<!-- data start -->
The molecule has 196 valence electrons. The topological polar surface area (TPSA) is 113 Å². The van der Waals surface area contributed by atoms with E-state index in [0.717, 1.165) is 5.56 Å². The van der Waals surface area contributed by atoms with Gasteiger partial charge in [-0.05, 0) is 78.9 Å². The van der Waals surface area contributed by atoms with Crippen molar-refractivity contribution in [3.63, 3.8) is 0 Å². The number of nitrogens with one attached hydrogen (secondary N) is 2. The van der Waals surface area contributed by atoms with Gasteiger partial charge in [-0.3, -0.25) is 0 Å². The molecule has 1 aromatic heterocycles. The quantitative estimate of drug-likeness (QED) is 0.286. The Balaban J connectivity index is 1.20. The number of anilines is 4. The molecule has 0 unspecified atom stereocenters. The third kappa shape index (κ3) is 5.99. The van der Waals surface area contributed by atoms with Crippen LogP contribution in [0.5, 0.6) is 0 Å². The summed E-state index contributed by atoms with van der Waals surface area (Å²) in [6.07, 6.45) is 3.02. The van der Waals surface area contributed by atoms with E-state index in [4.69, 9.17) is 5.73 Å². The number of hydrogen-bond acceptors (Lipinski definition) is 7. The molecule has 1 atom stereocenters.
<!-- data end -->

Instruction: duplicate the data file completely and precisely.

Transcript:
The molecule has 196 valence electrons. The topological polar surface area (TPSA) is 113 Å². The van der Waals surface area contributed by atoms with E-state index in [0.717, 1.165) is 5.56 Å². The van der Waals surface area contributed by atoms with Gasteiger partial charge in [-0.05, 0) is 78.9 Å². The van der Waals surface area contributed by atoms with Crippen molar-refractivity contribution in [3.63, 3.8) is 0 Å². The number of nitrogens with one attached hydrogen (secondary N) is 2. The van der Waals surface area contributed by atoms with Gasteiger partial charge in [-0.3, -0.25) is 0 Å². The molecule has 1 aromatic heterocycles. The quantitative estimate of drug-likeness (QED) is 0.286. The Balaban J connectivity index is 1.20. The number of anilines is 4. The molecule has 0 unspecified atom stereocenters. The third kappa shape index (κ3) is 5.99. The van der Waals surface area contributed by atoms with Crippen LogP contribution in [0.5, 0.6) is 0 Å². The summed E-state index contributed by atoms with van der Waals surface area (Å²) in [6.07, 6.45) is 3.02. The van der Waals surface area contributed by atoms with E-state index in [4.69, 9.17) is 5.73 Å². The number of hydrogen-bond acceptors (Lipinski definition) is 7. The molecule has 1 atom stereocenters.